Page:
The City’s Census Office has provided thousands of posters and brochures in several languages for display at City offices and conducted workshops with resident associations at New York City Housing Authority facilities, where response rates have been historically low. Working with NYC & Company, the City’s Census Office has also placed 2010 Census bus shelter ads in many hard-to-count neighborhoods throughout the City.   

City schools are being encouraged to utilize a “Census in Schools” curriculum, which offers educators an easy way to incorporate information about the census into their lesson plans and teaches students the importance of the census. Additionally, City schools sent a letter to go home with every student last week encouraging parents to fill out their census form and explaining the importance of ensuring every New Yorker is counted.

The City’s census efforts also have included working with the U.S. Census New York Regional Office to identify properties that were not a part of the national mailing list. The Department of City Planning has identified more than 127,000 apartments or homes – nearly 4 percent of all the housing units in the city, counting for approximately 300,000 residents – that were not a part of the planned census form mailing list. Those homes will now be receiving the census form.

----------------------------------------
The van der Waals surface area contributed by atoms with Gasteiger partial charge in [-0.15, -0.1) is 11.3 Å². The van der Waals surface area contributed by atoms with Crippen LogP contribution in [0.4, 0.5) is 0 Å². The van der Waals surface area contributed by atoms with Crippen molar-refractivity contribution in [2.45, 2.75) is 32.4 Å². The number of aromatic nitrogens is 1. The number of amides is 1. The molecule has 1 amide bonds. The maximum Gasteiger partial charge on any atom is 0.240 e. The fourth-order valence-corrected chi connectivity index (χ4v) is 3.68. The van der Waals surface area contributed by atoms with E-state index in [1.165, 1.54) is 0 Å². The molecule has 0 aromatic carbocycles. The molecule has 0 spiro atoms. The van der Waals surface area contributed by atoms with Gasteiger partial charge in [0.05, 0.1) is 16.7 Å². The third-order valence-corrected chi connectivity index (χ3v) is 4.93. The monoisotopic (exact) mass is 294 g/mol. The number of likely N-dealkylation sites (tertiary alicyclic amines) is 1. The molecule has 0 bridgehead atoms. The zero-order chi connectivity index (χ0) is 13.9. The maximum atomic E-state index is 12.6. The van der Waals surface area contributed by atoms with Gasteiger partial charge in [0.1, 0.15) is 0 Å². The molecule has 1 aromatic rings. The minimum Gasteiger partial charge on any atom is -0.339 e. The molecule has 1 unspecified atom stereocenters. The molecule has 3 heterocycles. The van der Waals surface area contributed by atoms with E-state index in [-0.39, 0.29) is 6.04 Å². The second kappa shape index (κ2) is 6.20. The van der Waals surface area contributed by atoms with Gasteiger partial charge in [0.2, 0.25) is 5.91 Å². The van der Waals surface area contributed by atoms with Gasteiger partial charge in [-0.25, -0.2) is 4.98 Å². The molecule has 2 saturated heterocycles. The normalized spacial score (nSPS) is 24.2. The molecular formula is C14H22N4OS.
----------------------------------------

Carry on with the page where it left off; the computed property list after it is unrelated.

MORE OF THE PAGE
The census response rate in New York City has traditionally lagged well behind the national average. The low response rate in the City is due to a combination of factors, including the large population of immigrants, who may have privacy concerns, a fear or mistrust of government or face language barriers.

New York City has the highest percentage of “hard-to-count” residents of any city in the nation. The Census Bureau’s research has identified three main factors that make people “hard to-count”:

  • Being economically disadvantaged;
  • Being unattached or mobile, which includes renters and single men and women; and
  • Living in high density areas.

New York City’s “hard-to-count” demographic profile also includes: 

  • More than 3 million foreign-born residents, with one-fifth (approximately 600,000 people) arriving since 2000;
  • The largest Chinese population of any city outside of Asia;
  • More people of Caribbean ancestry than in any city outside of the Caribbean;
  • More than 2.27 million Hispanics, more than any other city in the United States;
  • Nearly 2 million residents of African descent, which is more than double the amount in any other U.S. city – communities with high populations of residents of African descent historically have had low census response rates; and
  • Residents speaking more than 200 languages, with almost half of all New Yorkers speaking a language other than English at home.

Since the year 2000, New York City’s population has increased by 4.8 percent.  The City’s population stands at 8,392,881 according the July 2009 U.S. Census Bureau estimate.


Stu Loeser/Marc La Vorgna   (212) 788-2958